Does the Israel Defense Forces believe incoming recruits and soldiers who play Dungeons and Dragons are unfit for elite units? Ynet has learned that 18-year-olds who tell recruiters they play the popular fantasy game are automatically given low security clearance.

“They're detached from reality and suscepitble to influence,” the army says.

Fans of the popular roleplaying game had spoken of rumors of this strange policy by the IDF, but now the army has confirmed that it has a negative image of teens who play the game and labels them as problematic in regard to their draft status.

You can read the whole thing here.

I was a powerful fighter back in my D&D days... and my Dungeon Mastering experience stood me in good stead when writing doctrine and designing sims. It's all fantasy anyway, right?

And *I* didn't nuke the Assassin - that happened when Bruce the Enchanter, with his farking Golf-Bag of Holding chock-full of rods, staves, wands and who-knows-what-else, teleported into the solid rock column of the cavern behind the gate of the castle of the frost giant Jarl... well, let's just say that it takes a *lot* of hit dice to account for the energies released. Not to mention the party survivors had to find another way in.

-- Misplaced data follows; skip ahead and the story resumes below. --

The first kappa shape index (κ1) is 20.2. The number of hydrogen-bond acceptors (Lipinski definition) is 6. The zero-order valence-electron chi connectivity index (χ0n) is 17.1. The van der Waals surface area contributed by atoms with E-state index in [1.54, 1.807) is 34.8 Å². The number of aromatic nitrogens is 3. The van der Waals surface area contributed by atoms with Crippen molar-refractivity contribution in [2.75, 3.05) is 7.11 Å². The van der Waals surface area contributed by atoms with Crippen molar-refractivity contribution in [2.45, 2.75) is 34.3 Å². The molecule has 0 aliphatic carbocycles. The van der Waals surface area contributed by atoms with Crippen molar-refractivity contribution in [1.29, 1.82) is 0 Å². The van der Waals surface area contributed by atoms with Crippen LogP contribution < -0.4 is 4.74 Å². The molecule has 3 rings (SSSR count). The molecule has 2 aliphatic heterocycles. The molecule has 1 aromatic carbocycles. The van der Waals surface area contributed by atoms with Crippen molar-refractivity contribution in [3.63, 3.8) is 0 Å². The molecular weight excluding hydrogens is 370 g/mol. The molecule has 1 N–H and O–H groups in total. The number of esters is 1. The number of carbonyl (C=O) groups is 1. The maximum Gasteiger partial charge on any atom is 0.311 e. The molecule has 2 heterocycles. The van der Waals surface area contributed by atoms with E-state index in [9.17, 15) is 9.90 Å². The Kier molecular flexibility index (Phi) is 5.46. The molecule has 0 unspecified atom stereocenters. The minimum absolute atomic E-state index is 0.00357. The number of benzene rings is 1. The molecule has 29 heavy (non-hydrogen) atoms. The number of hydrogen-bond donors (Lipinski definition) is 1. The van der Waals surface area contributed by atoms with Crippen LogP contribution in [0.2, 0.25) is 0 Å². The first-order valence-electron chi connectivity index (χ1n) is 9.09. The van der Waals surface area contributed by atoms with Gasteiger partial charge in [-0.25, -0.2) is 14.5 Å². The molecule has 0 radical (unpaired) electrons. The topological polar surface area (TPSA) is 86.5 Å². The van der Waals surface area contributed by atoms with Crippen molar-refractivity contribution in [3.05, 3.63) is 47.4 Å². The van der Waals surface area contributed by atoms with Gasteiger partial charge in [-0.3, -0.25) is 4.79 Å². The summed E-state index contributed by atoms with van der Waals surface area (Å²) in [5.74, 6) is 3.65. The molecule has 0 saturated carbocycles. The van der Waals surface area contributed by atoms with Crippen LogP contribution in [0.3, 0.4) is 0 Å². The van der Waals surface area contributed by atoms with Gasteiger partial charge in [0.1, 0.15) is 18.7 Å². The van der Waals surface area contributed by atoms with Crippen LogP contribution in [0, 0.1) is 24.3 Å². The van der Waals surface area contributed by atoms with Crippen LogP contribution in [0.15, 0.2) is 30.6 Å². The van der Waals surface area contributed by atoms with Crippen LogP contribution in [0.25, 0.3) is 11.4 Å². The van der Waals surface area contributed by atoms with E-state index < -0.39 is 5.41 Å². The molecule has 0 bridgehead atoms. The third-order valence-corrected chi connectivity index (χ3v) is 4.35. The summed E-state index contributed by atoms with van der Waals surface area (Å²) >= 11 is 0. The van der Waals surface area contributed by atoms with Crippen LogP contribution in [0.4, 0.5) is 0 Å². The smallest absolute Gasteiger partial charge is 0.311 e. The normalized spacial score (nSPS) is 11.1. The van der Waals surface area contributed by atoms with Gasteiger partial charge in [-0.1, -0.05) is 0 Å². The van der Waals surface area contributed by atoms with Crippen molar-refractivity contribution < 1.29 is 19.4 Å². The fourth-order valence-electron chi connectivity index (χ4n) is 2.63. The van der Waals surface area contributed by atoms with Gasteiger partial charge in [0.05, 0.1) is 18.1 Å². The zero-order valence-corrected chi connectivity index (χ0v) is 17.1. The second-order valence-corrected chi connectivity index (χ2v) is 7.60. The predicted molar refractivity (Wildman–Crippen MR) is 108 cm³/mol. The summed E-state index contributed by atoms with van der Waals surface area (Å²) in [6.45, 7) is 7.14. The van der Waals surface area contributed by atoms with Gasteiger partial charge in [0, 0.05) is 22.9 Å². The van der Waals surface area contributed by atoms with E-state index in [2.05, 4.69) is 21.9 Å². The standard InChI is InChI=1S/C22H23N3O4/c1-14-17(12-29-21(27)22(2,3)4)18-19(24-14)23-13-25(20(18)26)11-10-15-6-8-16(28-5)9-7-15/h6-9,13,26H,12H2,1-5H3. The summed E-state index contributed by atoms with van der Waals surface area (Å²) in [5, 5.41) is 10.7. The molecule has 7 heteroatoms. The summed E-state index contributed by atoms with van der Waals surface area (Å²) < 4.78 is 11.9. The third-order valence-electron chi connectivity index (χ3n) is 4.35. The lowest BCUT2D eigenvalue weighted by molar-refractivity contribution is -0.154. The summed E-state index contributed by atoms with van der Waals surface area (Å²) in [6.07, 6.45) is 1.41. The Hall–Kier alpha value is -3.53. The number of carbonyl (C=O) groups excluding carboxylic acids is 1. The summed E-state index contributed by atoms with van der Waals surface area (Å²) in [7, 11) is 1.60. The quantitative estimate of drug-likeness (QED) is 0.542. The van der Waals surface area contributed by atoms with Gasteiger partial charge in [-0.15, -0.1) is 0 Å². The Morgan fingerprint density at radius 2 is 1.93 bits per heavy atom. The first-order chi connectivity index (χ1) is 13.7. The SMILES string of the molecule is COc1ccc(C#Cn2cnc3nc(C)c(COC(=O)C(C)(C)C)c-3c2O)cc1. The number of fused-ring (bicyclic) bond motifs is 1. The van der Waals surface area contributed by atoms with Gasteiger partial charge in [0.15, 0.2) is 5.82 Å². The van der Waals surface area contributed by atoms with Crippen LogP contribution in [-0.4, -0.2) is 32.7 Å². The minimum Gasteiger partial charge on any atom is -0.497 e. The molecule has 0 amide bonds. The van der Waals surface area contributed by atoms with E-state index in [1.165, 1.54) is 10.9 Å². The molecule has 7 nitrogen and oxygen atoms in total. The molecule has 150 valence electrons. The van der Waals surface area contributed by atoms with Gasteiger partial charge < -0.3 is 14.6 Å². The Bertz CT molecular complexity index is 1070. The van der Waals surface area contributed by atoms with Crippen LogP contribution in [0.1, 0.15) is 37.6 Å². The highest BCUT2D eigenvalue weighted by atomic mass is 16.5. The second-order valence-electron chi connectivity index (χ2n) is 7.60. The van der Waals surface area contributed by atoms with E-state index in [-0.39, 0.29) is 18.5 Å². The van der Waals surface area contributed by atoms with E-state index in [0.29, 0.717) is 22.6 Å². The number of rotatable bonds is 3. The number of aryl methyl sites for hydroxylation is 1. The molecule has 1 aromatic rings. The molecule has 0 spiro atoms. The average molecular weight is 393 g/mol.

And puh-leeze, Kevin - you made your saving throw and got your diety deity [grumble] to resurrect you. Sheesh. Be glad he didn't resurrect you as a ferret! Yeah, naked and weaponless in arctic climes was a little rude, but hey, you sweet-talked everybody into giving you stuff. Of course, for a price. Which, as I recall, was a debt you welched on anyway...

Reporting As Ordered, Sir! »

by John on Nov 28, 2006 | TrackBack (0) | I think it's funny!

Uh-oh.

NEWS RELEASE

HEADQUARTERS UNITED STATES CENTRAL COMMAND
7115 South Boundary Boulevard

Title: USAF F-16 CRASH INVESTIGATION BEGINS

Description: SOUTHWEST ASIA — The interim safety investigation board convened by U.S. Central Command Air Forces has begun its efforts to gather evidence to determine what caused a United States Air Force F-16C to crash approximately 20 miles northwest of Baghdad at about 1:35 p.m. Monday.

The single-seat jet was in direct support of extensive coalition ground combat operations when it crashed in an uninhabited field.

Coalition reconnaissance assets and fighter aircraft were overhead when the crash occurred and confirmed that insurgents were in the vicinity of the crash site immediately following the crash.

Ground forces secured the crash scene Monday as soon as the extensive ground combat operations in the area had ceased. The primary concerns of USCENTAF in responding to this incident have been the safety of Coalition forces and the recovery of the pilot. The pilot was not found at the crash site and his status cannot be confirmed at this time. The investigation board has collected DNA samples from the crash site and will release results upon completion of testing.

The F-16 was deployed to the 332nd Air Expeditionary Wing at Balad Air Base, Iraq. The accident investigation convening authority is Air Combat Command.


Reporting As Ordered, Sir! »

by John on Nov 28, 2006 | TrackBack (0) | Global War on Terror (GWOT)

November 27, 2006

H&I Fires, 27 Nov 2006

Open post for those with something to share, updated through the day. New, complete posts come in below this one. Note: If trackbacking, please acknowledge this post in your post. That's only polite.